ABC is an acronym for anything but Chardonnay or anything but Cabernet. That is a way to say that people should break out of their comfort zones of drinking the same thing all the time and try to drink other varietals other than Chardonnay or Cabernet Sauvignon. Out on Long Island, the stalwart grapes are Chardonnay for white and early-ripening Merlot for red. There are other varietals planted, some more obscure than others and many with only a relatively few acres planted. On Sunday I took a trip out East to try those different and sometimes overlooked (for Long Island) wines.
Paumanok Vineyards: 1074 Main Rd., Aquebogue. One of the originals founded in 1983. A family run operation with the tasting room in a renovated turn of the century barn.
2014 Chenin Blanc. As far as I know the only Chenin grown out East, unoaked steel fermented 100% Chenin Blanc. Pale yellow in color, floral lemon and grapefruit on the nose with bright, clean fruit and a nice, crisp finish with lemon notes at the end.
One-Women Vineyards: 5195 Old North Road, Southold. Small winery with owner/winemaker Claudia Purita (the one-women), off the main road with a little red shack for a tasting room. They have a tasting room in Grand Central Terminal in Manhattan as well.
2014 Gruner Veltliner. The first and only producer of this Austrian varietal on Long Island with about four acres planted . Light yellow with some greenish tints, floral peach on the nose, peach and earth notes on the moderate fruit with good acidity on the balanced finish. This vintage is showing more fruit than the previous one.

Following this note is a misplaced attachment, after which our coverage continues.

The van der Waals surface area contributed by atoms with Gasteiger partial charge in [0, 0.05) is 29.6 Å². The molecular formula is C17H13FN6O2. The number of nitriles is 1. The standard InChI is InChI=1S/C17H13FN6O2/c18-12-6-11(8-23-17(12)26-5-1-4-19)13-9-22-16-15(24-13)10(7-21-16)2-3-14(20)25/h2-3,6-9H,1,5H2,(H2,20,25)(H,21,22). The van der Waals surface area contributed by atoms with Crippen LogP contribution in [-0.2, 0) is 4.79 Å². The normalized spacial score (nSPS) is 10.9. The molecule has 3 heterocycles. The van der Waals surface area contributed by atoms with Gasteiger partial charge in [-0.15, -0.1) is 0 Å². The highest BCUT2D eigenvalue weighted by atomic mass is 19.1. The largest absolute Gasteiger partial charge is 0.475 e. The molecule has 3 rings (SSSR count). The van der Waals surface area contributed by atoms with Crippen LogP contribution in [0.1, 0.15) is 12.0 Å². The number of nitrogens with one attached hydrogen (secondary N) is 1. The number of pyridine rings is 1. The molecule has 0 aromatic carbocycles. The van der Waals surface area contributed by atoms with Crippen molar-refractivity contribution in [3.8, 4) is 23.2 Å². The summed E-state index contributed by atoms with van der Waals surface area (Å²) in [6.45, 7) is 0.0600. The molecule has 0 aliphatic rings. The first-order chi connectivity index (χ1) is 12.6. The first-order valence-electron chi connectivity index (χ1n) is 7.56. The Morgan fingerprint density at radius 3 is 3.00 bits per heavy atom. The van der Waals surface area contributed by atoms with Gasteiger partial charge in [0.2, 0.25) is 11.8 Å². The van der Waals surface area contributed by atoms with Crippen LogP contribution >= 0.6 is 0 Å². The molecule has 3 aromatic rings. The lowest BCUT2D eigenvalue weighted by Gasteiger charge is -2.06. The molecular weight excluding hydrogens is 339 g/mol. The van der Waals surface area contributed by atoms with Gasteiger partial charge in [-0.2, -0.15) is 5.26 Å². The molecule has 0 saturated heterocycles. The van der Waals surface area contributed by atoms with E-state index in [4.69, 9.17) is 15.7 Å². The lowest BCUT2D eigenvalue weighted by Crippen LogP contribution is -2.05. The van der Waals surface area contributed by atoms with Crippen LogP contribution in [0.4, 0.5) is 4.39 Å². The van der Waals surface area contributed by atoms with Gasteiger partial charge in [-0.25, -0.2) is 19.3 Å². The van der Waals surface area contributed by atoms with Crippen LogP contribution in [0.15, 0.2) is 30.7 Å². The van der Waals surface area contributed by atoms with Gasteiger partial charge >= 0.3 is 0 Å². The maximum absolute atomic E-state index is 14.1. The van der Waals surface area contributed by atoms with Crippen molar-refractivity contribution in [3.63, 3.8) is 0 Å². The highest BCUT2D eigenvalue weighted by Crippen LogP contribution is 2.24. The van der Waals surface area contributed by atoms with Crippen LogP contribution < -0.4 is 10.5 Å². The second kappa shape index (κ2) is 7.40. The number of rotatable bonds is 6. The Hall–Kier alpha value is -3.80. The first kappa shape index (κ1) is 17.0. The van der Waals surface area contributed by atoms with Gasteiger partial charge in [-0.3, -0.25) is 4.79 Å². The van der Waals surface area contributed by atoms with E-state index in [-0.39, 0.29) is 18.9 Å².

Osprey’s Dominion Winery: 44075 Main Road, Peconic, Right off the main road with a large tasting room and picnic facilities.
2012 Carmenere. I believe the only winery to grow this varietal on Long Island with 2.25 acres planted. Originally planted in the Medoc region of France and one of the original six red grapes of Bordeaux, it is a member of the Cabernet family. Rare now in France, widely planted in Chile. Served in a small glass, inky black in color, crushed red berries on the nose, concentrated and silky with juicy mint and some smoke on the balanced finish.
Pelligrini Vineyards: 23005 Main Road, Cutchogue. Founded in 1983 with a pretty tasting room and self guided tours of the barrel room.
2001 Petit Verdot. One of the red grape varietals of the Bordeaux blend and not too often bottled on its own. Served in a small glass, inky black with big dark cocoa on the nose with that dark chocolate, black and pepper and some smoke coming through on the fruit.
My pet peeve: One part of the enjoyment of wine is drinking it in the proper vessel. That’s why the mouthfeel of the wine is better in a glass than in a paper cup. I understand that in a tasting room when you are pouring flights of wine, they use small wine glasses that are basically oversized shot glasses. To serve a full glass of wine in one of those classes really takes away from the experience. Being able to swirl the wine and getting your nose into the glass for a sniff of the aromas adds to the pleasure of drinking the wine as well as permitting the wine to open up and show all the aromas. It doesn’t have to be a Reidel glass but just something big enough to swirl the wine.